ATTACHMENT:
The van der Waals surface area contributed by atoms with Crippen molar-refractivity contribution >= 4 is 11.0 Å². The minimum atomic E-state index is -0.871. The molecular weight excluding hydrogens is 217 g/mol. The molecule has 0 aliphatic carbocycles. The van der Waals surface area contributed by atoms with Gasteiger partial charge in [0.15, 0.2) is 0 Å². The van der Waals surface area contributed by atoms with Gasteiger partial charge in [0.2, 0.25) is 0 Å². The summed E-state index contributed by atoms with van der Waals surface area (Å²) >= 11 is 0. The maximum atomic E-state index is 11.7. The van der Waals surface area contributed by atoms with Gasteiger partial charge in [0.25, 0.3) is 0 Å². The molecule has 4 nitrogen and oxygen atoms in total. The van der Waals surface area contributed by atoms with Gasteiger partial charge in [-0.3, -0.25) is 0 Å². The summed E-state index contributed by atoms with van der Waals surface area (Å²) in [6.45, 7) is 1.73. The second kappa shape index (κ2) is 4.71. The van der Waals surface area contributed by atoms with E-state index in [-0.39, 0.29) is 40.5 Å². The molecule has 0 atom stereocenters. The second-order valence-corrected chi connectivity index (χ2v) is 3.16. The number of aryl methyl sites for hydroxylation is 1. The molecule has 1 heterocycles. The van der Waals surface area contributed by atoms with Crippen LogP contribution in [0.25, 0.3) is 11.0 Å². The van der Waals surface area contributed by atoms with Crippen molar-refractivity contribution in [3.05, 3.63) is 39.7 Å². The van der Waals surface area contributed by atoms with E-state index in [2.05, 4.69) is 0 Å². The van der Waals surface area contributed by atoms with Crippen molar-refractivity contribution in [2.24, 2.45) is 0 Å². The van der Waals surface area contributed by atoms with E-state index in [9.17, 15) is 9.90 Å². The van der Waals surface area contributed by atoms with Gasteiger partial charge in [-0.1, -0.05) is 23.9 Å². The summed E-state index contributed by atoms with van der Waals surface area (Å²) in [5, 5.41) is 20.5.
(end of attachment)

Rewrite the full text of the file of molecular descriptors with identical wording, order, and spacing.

The van der Waals surface area contributed by atoms with Crippen molar-refractivity contribution >= 4 is 11.0 Å². The minimum atomic E-state index is -0.871. The molecular weight excluding hydrogens is 217 g/mol. The molecule has 0 aliphatic carbocycles. The van der Waals surface area contributed by atoms with Gasteiger partial charge in [0.15, 0.2) is 0 Å². The van der Waals surface area contributed by atoms with Gasteiger partial charge in [0.2, 0.25) is 0 Å². The summed E-state index contributed by atoms with van der Waals surface area (Å²) >= 11 is 0. The maximum atomic E-state index is 11.7. The van der Waals surface area contributed by atoms with Gasteiger partial charge in [0.25, 0.3) is 0 Å². The molecule has 4 nitrogen and oxygen atoms in total. The van der Waals surface area contributed by atoms with Gasteiger partial charge in [-0.3, -0.25) is 0 Å². The summed E-state index contributed by atoms with van der Waals surface area (Å²) in [6.45, 7) is 1.73. The second kappa shape index (κ2) is 4.71. The van der Waals surface area contributed by atoms with E-state index in [-0.39, 0.29) is 40.5 Å². The molecule has 0 atom stereocenters. The second-order valence-corrected chi connectivity index (χ2v) is 3.16. The number of aryl methyl sites for hydroxylation is 1. The molecule has 1 heterocycles. The van der Waals surface area contributed by atoms with Crippen LogP contribution in [0.25, 0.3) is 11.0 Å². The van der Waals surface area contributed by atoms with Crippen molar-refractivity contribution in [3.05, 3.63) is 39.7 Å². The van der Waals surface area contributed by atoms with E-state index in [2.05, 4.69) is 0 Å². The van der Waals surface area contributed by atoms with Crippen molar-refractivity contribution in [2.24, 2.45) is 0 Å². The van der Waals surface area contributed by atoms with E-state index in [9.17, 15) is 9.90 Å². The van der Waals surface area contributed by atoms with Gasteiger partial charge in [-0.1, -0.05) is 23.9 Å². The summed E-state index contributed by atoms with van der Waals surface area (Å²) in [5, 5.41) is 20.5.